Tacoma, Pierce County readies road crews for winter weather events

By David Guest

Tacoma Daily Index editor

It’ll be colder. And maybe wetter. At least that’s what long-term weather forecasters seem to think. And we all know what that means: it’ll be warmer and drier.

But those public agencies tasked with keeping the roads drivable can’t get caught up in forecasts. They prepare for the worst our winter weather can dish out.

Thursday, Oct. 20, Tacoma and Pierce County road crews mounted snow plow blades on their trucks, checked their stockpiles of sand and salt, and went for test drives on area roads to make sure that when snow and ice make an appearance in the next few months, residents will be able to get to where they are going safely.

Tacoma voters passed Proposition 3 and Proposition A in 2015, which will generate approximately $325 million in revenue for street maintenance and repair (through taxes, grants and federal matching funds).

“We’ve got a lot of new employees because of Props 3 and A – we’ve added 26 new employees,” said Matt Fengler, assistant division manager for Tacoma Public Works. “We need to tell them about what we do and how we do it. We have to refamiliarize everybody with the equipment – snow plows, sanders, brine trucks.”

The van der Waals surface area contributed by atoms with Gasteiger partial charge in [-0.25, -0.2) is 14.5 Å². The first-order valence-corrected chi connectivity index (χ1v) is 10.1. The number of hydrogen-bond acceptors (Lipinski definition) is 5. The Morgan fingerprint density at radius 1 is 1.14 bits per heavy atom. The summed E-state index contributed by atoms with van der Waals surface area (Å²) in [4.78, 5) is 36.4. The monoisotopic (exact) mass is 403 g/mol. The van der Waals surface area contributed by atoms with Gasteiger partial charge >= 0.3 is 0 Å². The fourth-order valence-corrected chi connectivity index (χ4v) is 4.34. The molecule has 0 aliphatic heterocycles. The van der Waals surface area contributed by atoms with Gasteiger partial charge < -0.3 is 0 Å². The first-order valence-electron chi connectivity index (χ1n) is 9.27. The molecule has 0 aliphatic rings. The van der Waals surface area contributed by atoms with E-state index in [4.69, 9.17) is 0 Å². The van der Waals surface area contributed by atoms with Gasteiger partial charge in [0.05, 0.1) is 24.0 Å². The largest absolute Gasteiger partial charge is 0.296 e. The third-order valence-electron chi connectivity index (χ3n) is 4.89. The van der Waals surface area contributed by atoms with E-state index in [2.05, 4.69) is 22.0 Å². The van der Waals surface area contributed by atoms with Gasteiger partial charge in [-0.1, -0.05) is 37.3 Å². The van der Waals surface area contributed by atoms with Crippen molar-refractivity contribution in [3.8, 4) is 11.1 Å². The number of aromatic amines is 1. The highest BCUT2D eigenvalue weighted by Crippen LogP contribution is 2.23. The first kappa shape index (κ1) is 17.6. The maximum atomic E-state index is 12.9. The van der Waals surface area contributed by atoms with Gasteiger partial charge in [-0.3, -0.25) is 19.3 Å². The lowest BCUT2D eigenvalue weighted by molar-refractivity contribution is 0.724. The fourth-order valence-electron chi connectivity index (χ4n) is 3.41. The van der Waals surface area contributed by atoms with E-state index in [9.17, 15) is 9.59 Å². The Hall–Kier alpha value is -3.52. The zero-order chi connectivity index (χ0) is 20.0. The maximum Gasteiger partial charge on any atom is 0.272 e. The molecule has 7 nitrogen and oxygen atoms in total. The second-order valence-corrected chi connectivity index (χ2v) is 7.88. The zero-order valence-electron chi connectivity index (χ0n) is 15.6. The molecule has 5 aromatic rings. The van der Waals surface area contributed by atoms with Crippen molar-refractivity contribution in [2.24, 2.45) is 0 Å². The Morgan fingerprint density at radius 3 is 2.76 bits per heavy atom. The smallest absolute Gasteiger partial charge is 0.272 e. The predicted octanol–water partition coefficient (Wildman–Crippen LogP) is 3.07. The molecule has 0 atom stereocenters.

The City of Tacoma applies a salt brine solution to major roads throughout the winter. Whenever the surface temperatures hit freezing, the trucks are dispatched at night and in the early morning hours. Those vertical streaks you see on the pavement in front of you will lower the melting temperature of ice that may form.

Salt is the preferred weapon to combat icy road conditions. The city claims that it’s more cost effective and friendlier to the environment than laying down tons of sand. Sand has to be swept up later, while salt will wash away when the rains come and have no impact when storm drains carry it away to mix with the saltwater of Puget Sound.

Fengler has 19 trucks with snow plows that can be deployed when snowfall finally arrives. He said when the forecast calls for a half inch of snow or more, his crews are called to “go full operation.” Full operations are 24 hours a day, with workers on duty for 12.5 hours at a time.

The city and county recommend drivers prepare for ice and snow by keeping chains and emergency supplies in their vehicles. And if a driver finds that a road becomes impassible, they should do their best to see that their car is pulled off the side of the road or parked in an available off-street parking area.

“Anything left in a drive lane on one of our snow routes will be towed,” Fengler said. “We understand that things break down and people basically don’t feel safe driving, but if we do (encounter abandoned vehicles), we report it, and the city has a tow contractor come out and tow the vehicles for us.”